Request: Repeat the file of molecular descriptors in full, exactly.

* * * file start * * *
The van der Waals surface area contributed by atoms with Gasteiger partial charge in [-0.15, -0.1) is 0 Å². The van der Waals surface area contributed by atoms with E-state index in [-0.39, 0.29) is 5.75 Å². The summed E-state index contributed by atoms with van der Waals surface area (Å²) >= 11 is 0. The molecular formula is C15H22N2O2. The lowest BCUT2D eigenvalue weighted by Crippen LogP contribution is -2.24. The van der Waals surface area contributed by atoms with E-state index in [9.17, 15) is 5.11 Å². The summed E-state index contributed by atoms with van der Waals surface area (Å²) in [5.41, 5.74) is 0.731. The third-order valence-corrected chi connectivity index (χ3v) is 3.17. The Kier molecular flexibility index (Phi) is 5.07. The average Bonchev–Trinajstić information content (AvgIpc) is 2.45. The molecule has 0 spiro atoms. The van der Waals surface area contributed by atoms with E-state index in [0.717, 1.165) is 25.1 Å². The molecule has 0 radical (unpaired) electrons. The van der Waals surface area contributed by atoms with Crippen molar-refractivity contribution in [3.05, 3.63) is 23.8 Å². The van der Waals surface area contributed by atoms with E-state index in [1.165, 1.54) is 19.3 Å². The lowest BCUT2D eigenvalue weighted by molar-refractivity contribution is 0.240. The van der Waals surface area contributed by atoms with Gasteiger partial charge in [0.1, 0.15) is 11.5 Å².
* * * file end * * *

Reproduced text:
The van der Waals surface area contributed by atoms with Gasteiger partial charge in [-0.15, -0.1) is 0 Å². The van der Waals surface area contributed by atoms with E-state index in [-0.39, 0.29) is 5.75 Å². The summed E-state index contributed by atoms with van der Waals surface area (Å²) >= 11 is 0. The molecular formula is C15H22N2O2. The lowest BCUT2D eigenvalue weighted by Crippen LogP contribution is -2.24. The van der Waals surface area contributed by atoms with E-state index in [9.17, 15) is 5.11 Å². The summed E-state index contributed by atoms with van der Waals surface area (Å²) in [5.41, 5.74) is 0.731. The third-order valence-corrected chi connectivity index (χ3v) is 3.17. The Kier molecular flexibility index (Phi) is 5.07. The average Bonchev–Trinajstić information content (AvgIpc) is 2.45. The molecule has 0 spiro atoms. The van der Waals surface area contributed by atoms with E-state index in [0.717, 1.165) is 25.1 Å². The molecule has 0 radical (unpaired) electrons. The van der Waals surface area contributed by atoms with Crippen molar-refractivity contribution in [3.05, 3.63) is 23.8 Å². The van der Waals surface area contributed by atoms with E-state index in [1.165, 1.54) is 19.3 Å². The lowest BCUT2D eigenvalue weighted by molar-refractivity contribution is 0.240. The van der Waals surface area contributed by atoms with Gasteiger partial charge in [0.1, 0.15) is 11.5 Å².